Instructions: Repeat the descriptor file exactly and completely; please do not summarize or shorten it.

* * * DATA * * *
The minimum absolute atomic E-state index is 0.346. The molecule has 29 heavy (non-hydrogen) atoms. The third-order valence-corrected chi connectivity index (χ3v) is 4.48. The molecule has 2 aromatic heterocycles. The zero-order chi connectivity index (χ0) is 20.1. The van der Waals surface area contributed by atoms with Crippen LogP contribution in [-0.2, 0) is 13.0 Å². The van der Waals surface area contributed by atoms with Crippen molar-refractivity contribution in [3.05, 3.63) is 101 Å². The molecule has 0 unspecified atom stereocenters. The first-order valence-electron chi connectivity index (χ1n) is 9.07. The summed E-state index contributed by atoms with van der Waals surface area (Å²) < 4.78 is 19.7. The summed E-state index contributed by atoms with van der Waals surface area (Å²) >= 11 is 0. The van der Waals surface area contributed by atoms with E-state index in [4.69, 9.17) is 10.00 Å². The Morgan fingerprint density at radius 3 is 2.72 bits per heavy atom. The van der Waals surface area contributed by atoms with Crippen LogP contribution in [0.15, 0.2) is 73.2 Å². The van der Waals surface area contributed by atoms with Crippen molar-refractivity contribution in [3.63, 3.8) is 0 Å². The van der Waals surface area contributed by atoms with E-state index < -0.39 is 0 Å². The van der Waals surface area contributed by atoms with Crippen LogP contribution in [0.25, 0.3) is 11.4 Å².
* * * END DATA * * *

The minimum absolute atomic E-state index is 0.346. The molecule has 29 heavy (non-hydrogen) atoms. The third-order valence-corrected chi connectivity index (χ3v) is 4.48. The molecule has 2 aromatic heterocycles. The zero-order chi connectivity index (χ0) is 20.1. The van der Waals surface area contributed by atoms with Crippen LogP contribution in [-0.2, 0) is 13.0 Å². The van der Waals surface area contributed by atoms with Crippen molar-refractivity contribution in [3.05, 3.63) is 101 Å². The molecule has 0 unspecified atom stereocenters. The first-order valence-electron chi connectivity index (χ1n) is 9.07. The summed E-state index contributed by atoms with van der Waals surface area (Å²) < 4.78 is 19.7. The summed E-state index contributed by atoms with van der Waals surface area (Å²) >= 11 is 0. The van der Waals surface area contributed by atoms with E-state index in [4.69, 9.17) is 10.00 Å². The Morgan fingerprint density at radius 3 is 2.72 bits per heavy atom. The van der Waals surface area contributed by atoms with Crippen LogP contribution in [0.15, 0.2) is 73.2 Å². The van der Waals surface area contributed by atoms with Crippen molar-refractivity contribution in [3.63, 3.8) is 0 Å². The van der Waals surface area contributed by atoms with E-state index < -0.39 is 0 Å². The van der Waals surface area contributed by atoms with Crippen LogP contribution in [0.25, 0.3) is 11.4 Å².